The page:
GSA is pleased to announce the recipients of the 2017 Victoria Finnerty Undergraduate Travel Award. This award, which honors the memory of Victoria Finnerty, supports travel costs for undergraduates engaged in research to attend the 58th Annual Drosophila Research Conference.
Congratulations, undergrads! We’ll see you in San Diego.
James Cevallos, University of California, Los Angeles
“My work uses the mushroom fly Drosophila falleni and its parasitic nematode Howardula aoronymphium to better understand olfaction and parasite-host interactions.”
Jenna Harris, Georgia State University
“My research is focused on understanding genetic programs that drive neuronal development and connecting those programs to sensory nociceptive behavior in a fly model of Charcot-Marie-Tooth sensory neuropathy.”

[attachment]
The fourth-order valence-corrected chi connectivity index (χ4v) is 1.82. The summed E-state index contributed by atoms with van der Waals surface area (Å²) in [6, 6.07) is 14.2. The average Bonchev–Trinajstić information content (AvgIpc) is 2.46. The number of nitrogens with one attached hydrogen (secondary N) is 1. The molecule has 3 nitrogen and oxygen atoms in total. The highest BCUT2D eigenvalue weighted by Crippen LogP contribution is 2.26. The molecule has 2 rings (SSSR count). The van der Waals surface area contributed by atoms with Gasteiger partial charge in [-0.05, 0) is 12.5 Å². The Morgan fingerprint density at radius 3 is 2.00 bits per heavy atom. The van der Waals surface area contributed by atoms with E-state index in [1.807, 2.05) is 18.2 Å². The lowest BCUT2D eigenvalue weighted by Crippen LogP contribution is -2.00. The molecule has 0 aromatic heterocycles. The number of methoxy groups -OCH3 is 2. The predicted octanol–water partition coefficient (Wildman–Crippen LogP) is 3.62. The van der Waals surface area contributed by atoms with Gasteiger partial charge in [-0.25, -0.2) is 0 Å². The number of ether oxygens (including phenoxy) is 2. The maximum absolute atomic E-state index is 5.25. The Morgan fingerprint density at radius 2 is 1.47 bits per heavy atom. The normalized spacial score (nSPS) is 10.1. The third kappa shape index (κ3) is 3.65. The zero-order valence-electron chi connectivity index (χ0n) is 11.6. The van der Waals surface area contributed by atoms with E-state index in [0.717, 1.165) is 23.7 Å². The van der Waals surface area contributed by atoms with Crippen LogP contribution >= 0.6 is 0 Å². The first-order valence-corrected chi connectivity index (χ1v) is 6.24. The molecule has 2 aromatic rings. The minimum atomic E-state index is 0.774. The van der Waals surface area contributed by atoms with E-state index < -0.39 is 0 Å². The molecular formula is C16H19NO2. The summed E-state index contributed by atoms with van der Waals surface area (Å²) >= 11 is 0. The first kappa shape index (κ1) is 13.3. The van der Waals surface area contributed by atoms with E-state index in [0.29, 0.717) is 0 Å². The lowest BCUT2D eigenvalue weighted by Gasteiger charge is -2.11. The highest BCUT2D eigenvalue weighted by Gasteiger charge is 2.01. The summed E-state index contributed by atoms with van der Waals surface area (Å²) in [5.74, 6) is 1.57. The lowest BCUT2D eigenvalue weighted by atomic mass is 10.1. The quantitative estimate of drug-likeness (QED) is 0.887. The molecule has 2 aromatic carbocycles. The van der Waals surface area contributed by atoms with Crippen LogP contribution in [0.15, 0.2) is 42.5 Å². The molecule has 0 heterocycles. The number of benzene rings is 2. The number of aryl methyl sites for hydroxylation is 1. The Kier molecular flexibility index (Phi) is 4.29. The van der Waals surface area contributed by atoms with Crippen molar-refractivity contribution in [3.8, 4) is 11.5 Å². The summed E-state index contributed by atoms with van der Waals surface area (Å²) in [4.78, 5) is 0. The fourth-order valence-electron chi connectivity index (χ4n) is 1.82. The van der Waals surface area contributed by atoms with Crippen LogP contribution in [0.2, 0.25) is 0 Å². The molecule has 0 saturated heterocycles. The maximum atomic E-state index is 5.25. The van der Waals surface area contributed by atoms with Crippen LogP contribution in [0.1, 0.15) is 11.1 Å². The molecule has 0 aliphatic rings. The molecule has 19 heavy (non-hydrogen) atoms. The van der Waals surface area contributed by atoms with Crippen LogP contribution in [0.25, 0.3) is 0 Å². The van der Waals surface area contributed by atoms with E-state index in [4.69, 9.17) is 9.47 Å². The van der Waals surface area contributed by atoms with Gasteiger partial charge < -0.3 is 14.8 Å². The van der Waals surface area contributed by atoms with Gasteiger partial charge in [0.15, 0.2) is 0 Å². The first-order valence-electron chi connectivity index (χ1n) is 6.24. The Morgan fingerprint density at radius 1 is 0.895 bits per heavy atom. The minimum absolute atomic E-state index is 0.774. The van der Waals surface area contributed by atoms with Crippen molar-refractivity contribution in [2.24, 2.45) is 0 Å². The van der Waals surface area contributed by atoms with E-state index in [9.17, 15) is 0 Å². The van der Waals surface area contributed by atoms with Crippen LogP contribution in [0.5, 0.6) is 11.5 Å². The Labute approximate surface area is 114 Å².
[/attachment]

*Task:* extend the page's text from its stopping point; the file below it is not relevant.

Madison Hupp, Kennesaw State University
“I am using live imaging to document heart formation in wild-type and mutant Drosophila embryos.”
Matt Riccetti, University of Dayton
“I am using a fruit fly (Drosophila) eye model to see if the Ecdysone cell signaling pathway can reduce Aβ42-mediated neurodegeneration, the hallmark of Alzheimer’s Disease.”
Ryan Salemme, John Carroll University
“Our lab is interested in the genetic control of neuromuscular junction development in Drosophila melanogaster.”
Liesl Strand, University of Washington
“My research investigates developmental processes in the fruit fly Drosophila melanogaster, specifically, I am interested in the signaling pathways that contribute to the formation of tubular structures early in development.”
Courtney Willett, Kennesaw State University
“I am using fixed and live imaging to uncover novel interactions between genes that regulate muscle development in Drosophila embryos.”